If your psychiatrist thinks that Cymbalta is a better fit for you, they’ll come up with a plan on how to best and most safely switch medications. They might recommend:

  • Gradually tapering (lessening the dose) Lexapro medication while simultaneously titrating (starting and increasing the dose) of Cymbalta. This is know as cross-tapering.
  • Tapering (lessening the dose) of one Lexapro, taking a brief period of time to be drug-free, and then starting Cymbalta.

Do not change your dosage or stop taking a medication unless your doctor gives you specific instructions to do so. If you have any uncomfortable symptoms when you’re coming off Lexapro, let your provider know.  

What are their different drug interactions?

Make sure you’re aware of drug interactions before you start taking any new medication.

Lexapro and Cymbalta drug interactions include:  

  • Monoamine oxidase inhibitors (MAOIs)
  • Tricyclic antidepressants (TCAs)
  • Triptans
  • Certain opioids  
  • Buspirone
  • St. John’s Wort
  • Lithium
  • Amphetamines
  • Certain antipsychotics
  • Certain blood thinners
  • Non-steroidal anti-inflammatory drugs (NSAIDs)
  • Alcohol

If you mix Lexapro or Cymbalta with any of these other drugs, you pose the risk of dangerous side effects. Too much serotonin in your body can lead to serotonin syndrome. Go go to the nearest ER if you are experiencing symptoms.

Keep in mind that this is not an exhaustive list of drug interactions. When discussing your treatment plan with your psychiatrist, tell them about all over-the-counter medications, prescription drugs, and supplements that you take so they can ensure that Lexapro or Cymbalta is safe for you to take.

Which one is better?

One drug is not inherently “better” than the other. Some studies have found Lexapro to be more effective in the treatment of major depressive disorder compared to Cymbalta. Additionally, research shows that Lexapro is generally better tolerated than Cymbalta, meaning it causes fewer intolerable side effects.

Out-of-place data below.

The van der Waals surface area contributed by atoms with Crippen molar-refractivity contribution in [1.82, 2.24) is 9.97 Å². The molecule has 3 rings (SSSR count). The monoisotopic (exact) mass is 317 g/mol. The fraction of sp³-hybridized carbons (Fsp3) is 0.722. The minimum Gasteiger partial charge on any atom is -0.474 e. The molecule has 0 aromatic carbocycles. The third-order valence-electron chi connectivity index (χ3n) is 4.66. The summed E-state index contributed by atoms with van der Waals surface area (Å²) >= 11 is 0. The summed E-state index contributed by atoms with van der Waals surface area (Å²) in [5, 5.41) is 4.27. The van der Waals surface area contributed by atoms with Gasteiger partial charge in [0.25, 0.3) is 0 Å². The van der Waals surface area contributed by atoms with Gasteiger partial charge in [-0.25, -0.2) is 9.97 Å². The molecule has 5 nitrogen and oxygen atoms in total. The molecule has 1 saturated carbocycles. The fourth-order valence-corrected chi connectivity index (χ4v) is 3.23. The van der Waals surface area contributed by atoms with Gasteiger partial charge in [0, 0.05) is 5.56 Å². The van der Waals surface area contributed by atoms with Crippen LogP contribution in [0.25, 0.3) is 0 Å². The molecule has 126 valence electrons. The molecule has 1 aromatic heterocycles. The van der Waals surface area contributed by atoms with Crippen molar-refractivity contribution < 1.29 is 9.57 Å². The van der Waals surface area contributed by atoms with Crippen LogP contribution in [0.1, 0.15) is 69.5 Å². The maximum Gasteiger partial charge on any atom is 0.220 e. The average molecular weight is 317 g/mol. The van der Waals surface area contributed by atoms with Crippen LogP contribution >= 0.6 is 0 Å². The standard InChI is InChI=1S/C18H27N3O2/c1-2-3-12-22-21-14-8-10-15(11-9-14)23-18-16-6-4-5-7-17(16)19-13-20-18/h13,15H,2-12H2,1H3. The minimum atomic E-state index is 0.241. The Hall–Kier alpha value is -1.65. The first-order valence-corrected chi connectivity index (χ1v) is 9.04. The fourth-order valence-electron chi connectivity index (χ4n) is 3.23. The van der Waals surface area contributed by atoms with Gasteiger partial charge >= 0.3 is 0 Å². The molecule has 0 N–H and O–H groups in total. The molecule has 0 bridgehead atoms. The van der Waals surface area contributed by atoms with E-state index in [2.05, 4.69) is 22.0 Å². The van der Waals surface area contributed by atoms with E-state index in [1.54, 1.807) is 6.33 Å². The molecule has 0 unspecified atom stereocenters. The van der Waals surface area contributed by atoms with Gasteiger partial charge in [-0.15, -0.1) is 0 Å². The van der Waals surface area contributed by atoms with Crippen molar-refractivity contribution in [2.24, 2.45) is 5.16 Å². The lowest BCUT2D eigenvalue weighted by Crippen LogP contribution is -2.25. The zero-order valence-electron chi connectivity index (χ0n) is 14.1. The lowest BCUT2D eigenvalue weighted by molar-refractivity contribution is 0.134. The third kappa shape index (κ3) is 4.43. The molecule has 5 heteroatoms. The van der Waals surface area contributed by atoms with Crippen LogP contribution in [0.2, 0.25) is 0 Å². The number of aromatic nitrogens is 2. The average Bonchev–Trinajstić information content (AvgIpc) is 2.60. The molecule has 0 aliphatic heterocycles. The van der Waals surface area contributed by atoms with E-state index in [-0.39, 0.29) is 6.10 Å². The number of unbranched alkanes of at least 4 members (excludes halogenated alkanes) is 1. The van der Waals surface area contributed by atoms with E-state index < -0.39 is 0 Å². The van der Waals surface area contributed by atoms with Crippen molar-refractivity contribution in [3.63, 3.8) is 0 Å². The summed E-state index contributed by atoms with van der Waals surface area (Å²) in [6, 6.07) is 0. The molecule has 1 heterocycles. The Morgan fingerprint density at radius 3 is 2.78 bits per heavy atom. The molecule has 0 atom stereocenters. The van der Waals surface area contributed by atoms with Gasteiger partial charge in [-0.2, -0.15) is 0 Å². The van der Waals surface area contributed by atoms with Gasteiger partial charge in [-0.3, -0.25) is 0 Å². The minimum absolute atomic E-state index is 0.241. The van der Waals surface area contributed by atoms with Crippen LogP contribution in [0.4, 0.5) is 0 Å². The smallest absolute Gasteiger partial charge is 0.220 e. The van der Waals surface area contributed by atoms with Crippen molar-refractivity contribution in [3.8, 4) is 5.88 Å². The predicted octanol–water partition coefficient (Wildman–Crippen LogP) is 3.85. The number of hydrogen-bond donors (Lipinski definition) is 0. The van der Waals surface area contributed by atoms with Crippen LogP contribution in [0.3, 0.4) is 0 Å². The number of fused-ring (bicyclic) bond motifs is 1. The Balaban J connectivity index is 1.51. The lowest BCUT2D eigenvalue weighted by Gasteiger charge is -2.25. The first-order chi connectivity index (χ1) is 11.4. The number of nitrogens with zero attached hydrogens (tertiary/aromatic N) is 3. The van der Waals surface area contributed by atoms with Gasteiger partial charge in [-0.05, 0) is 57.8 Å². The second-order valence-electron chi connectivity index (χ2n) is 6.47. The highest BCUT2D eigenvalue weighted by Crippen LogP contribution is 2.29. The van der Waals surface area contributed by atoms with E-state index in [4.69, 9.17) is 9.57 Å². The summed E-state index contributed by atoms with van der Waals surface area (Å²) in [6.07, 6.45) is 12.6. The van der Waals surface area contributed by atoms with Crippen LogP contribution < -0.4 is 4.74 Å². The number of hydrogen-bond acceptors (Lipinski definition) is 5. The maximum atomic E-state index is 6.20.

However, this doesn’t mean that the same will hold true for you since everyone is different, and individual responses to medications vary — regardless of clinical trials and studies. While Lexapro might be more effective and cause fewer side effects for one person, Cymbalta might be more effective and tolerable for another.  

It’s important to work with an experienced, qualified psychiatrist to receive a diagnosis and determine the best course of treatment for you. Remember to be patient. These drugs don’t work immediately, and it can take several weeks to notice a significant difference in your symptoms. Not to mention, it can take some trial and error to determine which prescription medication or combination of medications is most effective for you. Your psychiatrist will be your guide in helping you figure out what will help you feel better.

If you’re looking for a psychiatrist, consider Talkiatry. We’re a national psychiatry practice that treats mental health conditions ranging from anxiety to depression and everything in between. We provide virtual, in-network services so you can get the care you need from home.